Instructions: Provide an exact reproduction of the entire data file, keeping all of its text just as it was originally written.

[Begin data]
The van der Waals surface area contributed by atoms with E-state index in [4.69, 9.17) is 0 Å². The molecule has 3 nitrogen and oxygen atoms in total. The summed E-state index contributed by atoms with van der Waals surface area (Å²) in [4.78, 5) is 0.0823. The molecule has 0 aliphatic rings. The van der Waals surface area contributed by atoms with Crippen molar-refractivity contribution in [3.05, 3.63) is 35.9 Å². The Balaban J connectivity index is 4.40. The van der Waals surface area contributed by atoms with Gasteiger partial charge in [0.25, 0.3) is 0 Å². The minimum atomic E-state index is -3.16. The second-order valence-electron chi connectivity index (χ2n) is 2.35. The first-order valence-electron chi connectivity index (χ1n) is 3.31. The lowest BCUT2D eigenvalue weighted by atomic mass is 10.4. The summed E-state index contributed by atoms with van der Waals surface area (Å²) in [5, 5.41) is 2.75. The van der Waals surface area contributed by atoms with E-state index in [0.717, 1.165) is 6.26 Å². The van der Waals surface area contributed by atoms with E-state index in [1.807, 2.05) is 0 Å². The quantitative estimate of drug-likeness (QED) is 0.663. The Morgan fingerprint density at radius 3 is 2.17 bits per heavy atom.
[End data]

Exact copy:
The van der Waals surface area contributed by atoms with E-state index in [4.69, 9.17) is 0 Å². The molecule has 3 nitrogen and oxygen atoms in total. The summed E-state index contributed by atoms with van der Waals surface area (Å²) in [4.78, 5) is 0.0823. The molecule has 0 aliphatic rings. The van der Waals surface area contributed by atoms with Crippen molar-refractivity contribution in [3.05, 3.63) is 35.9 Å². The Balaban J connectivity index is 4.40. The van der Waals surface area contributed by atoms with Gasteiger partial charge in [0.25, 0.3) is 0 Å². The minimum atomic E-state index is -3.16. The second-order valence-electron chi connectivity index (χ2n) is 2.35. The first-order valence-electron chi connectivity index (χ1n) is 3.31. The lowest BCUT2D eigenvalue weighted by atomic mass is 10.4. The summed E-state index contributed by atoms with van der Waals surface area (Å²) in [5, 5.41) is 2.75. The van der Waals surface area contributed by atoms with E-state index in [0.717, 1.165) is 6.26 Å². The van der Waals surface area contributed by atoms with E-state index in [1.807, 2.05) is 0 Å². The quantitative estimate of drug-likeness (QED) is 0.663. The Morgan fingerprint density at radius 3 is 2.17 bits per heavy atom.